Yes... and like I said, I was disappointed they glossed over some of it, like the Flash Gordon soundtrack or working with Bowie. I really wanted to see that.

They glossed over a lot. I can see why Sascha Baron Cohen dropped out. They basically "Disney-fied" their whole career. Also doesn't help that they gave him AIDS in the move 2 years before he actually had it so it gave the Live-Aid performance a bit more emotional hit. Still I enjoyed it. Seeing and hearing it in Dolby theater was so good.


Tue Nov 06, 2018 12:16 pm
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Ace wrote:
They glossed over a lot. I can see why Sascha Baron Cohen dropped out. They basically "Disney-fied" their whole career. Also doesn't help that they gave him AIDS in the move 2 years before he actually had it so it gave the Live-Aid performance a bit more emotional hit. Still I enjoyed it. Seeing and hearing it in Dolby theater was so good.



Oh, it sounded great. I'd be surprised BH didn't get a nomination for best sound mixing. I wasn't really aware of when he got AIDS, when he told the band, and so forth, but I guess ignorance is bliss.

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By the time we got to Woodstock we were half a million strong
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And I dreamed I saw the bomber death planes riding shotgun in the sky
Turning into butterflies above our nation


Tue Nov 06, 2018 12:56 pm
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Torgo wrote:
Annihilation is pretty amazing. Remember the line in Snake Eyes where Nicolas Cage says "this is the man whose life I want" to Gary Sinise? That's how I feel about Alex Garland: if I was a filmmaker, I'd also want to be in a position where I could make sci-fi movies that excel at being thought-provoking as much as they do at providing genre thrills, not to mention with as much visual splendor, complexity and intimacy. This one takes us on a journey through the Shimmer, a zone not unlike the "Zone" in Stalker in that it was also formed by an object from space. From its odd plant life to its even stranger animals, it's a place where the laws of nature have completely shifted in a way that manifests its tendency towards self-destruction. Natalie Portman's character is a biologist and ex-soldier who leads a squad of four women to investigate the Shimmer, and coincidentally, everyone in the squad is coping with a life situation that typically results in self-destructive behavior. During their journey, they learn that self-destruction may be more of a transformative force than a deleterious one. Besides Stalker, this movie has similarities to The Thing and Melancholia, but while it shares those movies' puzzle-box qualities and ominous atmospheres, it's unique enough in its themes and style to stand on its own. While I admire its chamber piece-like intimacy, I also wish the cake had a bit more frosting, if you will. The scary moments are very good, including one in a darkened, abandoned house that's one of the most thrilling scenes of the year, but in the same way you wouldn't want to have only one day to visit New York or London, I feel like my stay in the Shimmer was short-lived. Thankfully, this movie has something important in common with the ones I compared it to: it concludes in a way that's as enthralling as it is baffling.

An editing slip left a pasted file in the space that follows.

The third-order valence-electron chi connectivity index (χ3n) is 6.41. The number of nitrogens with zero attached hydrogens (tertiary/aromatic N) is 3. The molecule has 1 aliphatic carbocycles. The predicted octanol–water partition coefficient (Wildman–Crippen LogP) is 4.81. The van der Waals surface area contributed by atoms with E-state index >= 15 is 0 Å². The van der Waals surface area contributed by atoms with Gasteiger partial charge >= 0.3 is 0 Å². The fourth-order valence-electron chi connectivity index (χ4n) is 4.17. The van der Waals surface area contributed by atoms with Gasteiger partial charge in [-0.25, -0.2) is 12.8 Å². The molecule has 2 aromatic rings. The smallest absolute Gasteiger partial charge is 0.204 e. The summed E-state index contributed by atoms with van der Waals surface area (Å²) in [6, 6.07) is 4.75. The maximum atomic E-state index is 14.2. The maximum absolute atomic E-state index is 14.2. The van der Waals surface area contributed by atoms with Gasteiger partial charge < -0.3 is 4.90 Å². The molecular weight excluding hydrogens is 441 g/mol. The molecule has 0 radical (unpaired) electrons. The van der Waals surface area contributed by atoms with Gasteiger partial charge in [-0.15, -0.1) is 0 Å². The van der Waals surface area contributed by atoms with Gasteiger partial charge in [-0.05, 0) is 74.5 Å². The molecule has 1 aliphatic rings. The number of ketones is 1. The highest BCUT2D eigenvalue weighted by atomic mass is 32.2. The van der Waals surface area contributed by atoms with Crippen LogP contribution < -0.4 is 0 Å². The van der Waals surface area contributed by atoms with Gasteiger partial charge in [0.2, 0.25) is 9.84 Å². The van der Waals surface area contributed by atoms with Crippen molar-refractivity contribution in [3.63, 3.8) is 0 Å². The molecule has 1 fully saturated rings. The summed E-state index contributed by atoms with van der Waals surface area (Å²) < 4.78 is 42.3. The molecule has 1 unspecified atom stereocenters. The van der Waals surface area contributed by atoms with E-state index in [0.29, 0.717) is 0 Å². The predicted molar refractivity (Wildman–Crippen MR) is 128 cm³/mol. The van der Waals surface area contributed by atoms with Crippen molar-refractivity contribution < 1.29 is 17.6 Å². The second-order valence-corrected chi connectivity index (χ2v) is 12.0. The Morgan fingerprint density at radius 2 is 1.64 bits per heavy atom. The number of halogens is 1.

Liked this a lot when I saw it a few months ago and wouldn't mind revisiting it. Like you said, it has some problems and isn't the most balanced piece of work, but what it does well it does so well that it makes up for it.

The bear!

:shock:

:polar:


Not sure if you've read the books but I would recommend them as they're pretty quick reads. The first one is definitely the best and most atmospheric. The second one is the weakest, but I think it approaches the material from an interesting enough angle and is fairly painless due to its length.